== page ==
And the private funding from Theresa Santmann provided just the support they needed. Thanks to her generous donation and her commitment to future funding, Winthrop launched a national search for a scientist with the necessary experience and background – but an innovative new approach – to the problem of nerve degeneration to lead the new ALS research initiative at Winthrop.

Lead Research Scientist Thomas M. Jeitner, PhD, was recruited to Winthrop from the Medical College of Wisconsin in Milwaukee, where he had conducted extensive studies on the role of enzymes called transglutaminases in neurodegeneration.

“I came to Winthrop because here I was offered the unique opportunity to investigate ALS with a new approach informed by my 15 years of research on nerve death. Nerves die by similar mechanisms, which have been extensively studied in Huntington’s disease and Parkinson’s disease, but some of these mechanisms have not yet been studied in ALS. We plan to study them here at Winthrop, essentially ‘piggy backing’ on the very exciting developments in the treatment of these other diseases,” said Dr. Jeitner. “The beauty of these studies is that we can build on existing information to develop novel therapeutic strategies for ALS.”

Dr. Jeitner’s experience and research focus are providing a fresh and insightful approach to the problem of ALS and are an excellent complement to the ongoing research of Dr. Ragolia, who has been active in molecular biology and biochemistry research for more than 15 years.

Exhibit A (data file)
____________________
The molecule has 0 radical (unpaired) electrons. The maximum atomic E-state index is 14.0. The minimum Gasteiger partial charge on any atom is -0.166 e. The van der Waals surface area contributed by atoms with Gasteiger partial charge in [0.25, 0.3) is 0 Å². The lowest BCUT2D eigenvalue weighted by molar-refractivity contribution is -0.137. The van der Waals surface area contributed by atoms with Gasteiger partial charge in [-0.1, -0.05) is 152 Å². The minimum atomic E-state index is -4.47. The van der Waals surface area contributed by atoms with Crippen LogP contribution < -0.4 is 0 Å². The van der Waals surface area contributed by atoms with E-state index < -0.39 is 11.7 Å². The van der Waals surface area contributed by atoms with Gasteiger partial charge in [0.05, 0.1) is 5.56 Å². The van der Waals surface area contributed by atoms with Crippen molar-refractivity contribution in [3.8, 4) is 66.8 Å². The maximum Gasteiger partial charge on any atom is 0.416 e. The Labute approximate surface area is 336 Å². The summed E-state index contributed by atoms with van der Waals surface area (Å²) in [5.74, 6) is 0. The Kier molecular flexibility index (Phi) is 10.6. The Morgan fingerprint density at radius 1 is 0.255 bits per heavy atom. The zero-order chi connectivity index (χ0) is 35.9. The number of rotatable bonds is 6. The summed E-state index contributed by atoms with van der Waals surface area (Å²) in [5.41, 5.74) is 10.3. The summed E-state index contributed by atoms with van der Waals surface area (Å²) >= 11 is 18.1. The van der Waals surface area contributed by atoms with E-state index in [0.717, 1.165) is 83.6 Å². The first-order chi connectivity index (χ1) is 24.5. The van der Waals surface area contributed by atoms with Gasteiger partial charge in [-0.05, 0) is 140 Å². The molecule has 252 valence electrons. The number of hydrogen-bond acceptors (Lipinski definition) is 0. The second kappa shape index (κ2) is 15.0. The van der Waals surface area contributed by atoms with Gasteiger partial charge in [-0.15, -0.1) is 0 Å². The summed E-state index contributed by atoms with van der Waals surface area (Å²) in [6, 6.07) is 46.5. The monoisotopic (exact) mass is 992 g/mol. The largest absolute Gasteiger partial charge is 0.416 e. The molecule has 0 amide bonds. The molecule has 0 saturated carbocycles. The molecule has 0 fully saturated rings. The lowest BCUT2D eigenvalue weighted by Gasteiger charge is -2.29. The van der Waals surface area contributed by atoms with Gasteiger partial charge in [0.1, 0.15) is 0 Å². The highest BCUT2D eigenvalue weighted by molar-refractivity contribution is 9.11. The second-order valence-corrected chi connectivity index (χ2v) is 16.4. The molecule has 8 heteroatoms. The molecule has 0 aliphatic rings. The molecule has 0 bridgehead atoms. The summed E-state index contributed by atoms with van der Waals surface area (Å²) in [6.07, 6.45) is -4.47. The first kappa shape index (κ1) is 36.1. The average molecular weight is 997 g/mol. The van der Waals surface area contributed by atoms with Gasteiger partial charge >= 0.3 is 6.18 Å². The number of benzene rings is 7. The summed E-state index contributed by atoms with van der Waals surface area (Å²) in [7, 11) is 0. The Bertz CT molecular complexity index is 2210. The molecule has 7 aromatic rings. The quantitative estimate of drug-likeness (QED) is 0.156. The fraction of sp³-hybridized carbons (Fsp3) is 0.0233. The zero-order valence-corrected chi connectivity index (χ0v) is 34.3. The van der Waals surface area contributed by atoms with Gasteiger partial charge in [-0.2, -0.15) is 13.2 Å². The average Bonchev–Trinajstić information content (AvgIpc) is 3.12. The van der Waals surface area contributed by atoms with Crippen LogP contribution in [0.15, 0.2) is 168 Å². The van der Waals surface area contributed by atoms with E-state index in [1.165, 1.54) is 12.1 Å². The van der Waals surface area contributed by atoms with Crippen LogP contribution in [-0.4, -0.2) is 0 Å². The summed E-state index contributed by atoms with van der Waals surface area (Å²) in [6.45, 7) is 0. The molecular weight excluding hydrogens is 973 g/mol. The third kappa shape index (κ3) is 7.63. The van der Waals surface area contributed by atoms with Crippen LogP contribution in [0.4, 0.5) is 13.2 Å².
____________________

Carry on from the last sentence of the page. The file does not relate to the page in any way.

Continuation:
Dr. Jeitner’s research to date has focused in part on a type of abnormal “clotting reaction” that sometimes takes place in motor neurons, which results in the formation of tangled protein fibers that interfere with the nerve cells’ function and viability.

Dr. Ragolia has studied, among other things, a unique form of a naturally occurring enzyme that is found in the cerebrospinal fluid of ALS patients.

Together, Dr. Jeitner and Dr. Ragolia are assessing the characteristics of and changes in nerve cells in ALS – and potential ways of halting the deterioration of these cells.

These studies will range from fundamental investigations of biochemical events that cause ALS to the manifestation of these changes in cells and tissues. In addition, the researchers will be testing various pharmaceuticals as potential treatments for ALS.

There are currently no drugs available to effectively treat this devastating disease. Dr. Jeitner and Dr. Ragolia will test medications that have already been approved by the FDA for other purposes – and which hold promise for treatment of ALS – in mice that have a mouse version of ALS. Once the scientists achieve a successful model of ALS treatment in mice, human trials in ALS patients will be the next step. The researchers are hopeful that this could occur within the next few years.

“I looked at a number of ALS research programs,” said Theresa Santmann recently. “But when I heard about the innovative and very promising approach being undertaken at Winthrop I was convinced that this was the research program I wanted to support.”

“This private grant has provided a wonderful opportunity for us to secure state-of-the-art equipment to tackle the problem of ALS in a truly unique and efficacious manner,” said Dr.

Jeitner. “We realize that patients with ALS and their families are desperately seeking relief from this disease, and we are extremely motivated by that.”

“We are deeply committed to the development of new and effective therapies for ALS,” continued Dr.

Ragolia, “and we feel strongly that between the outstanding funding provided by Theresa Santmann and the staunch support of Winthrop’s administration, we are well-positioned to move forward with this groundbreaking research initiative.”
Vol. 19, No. 3
Fall 2009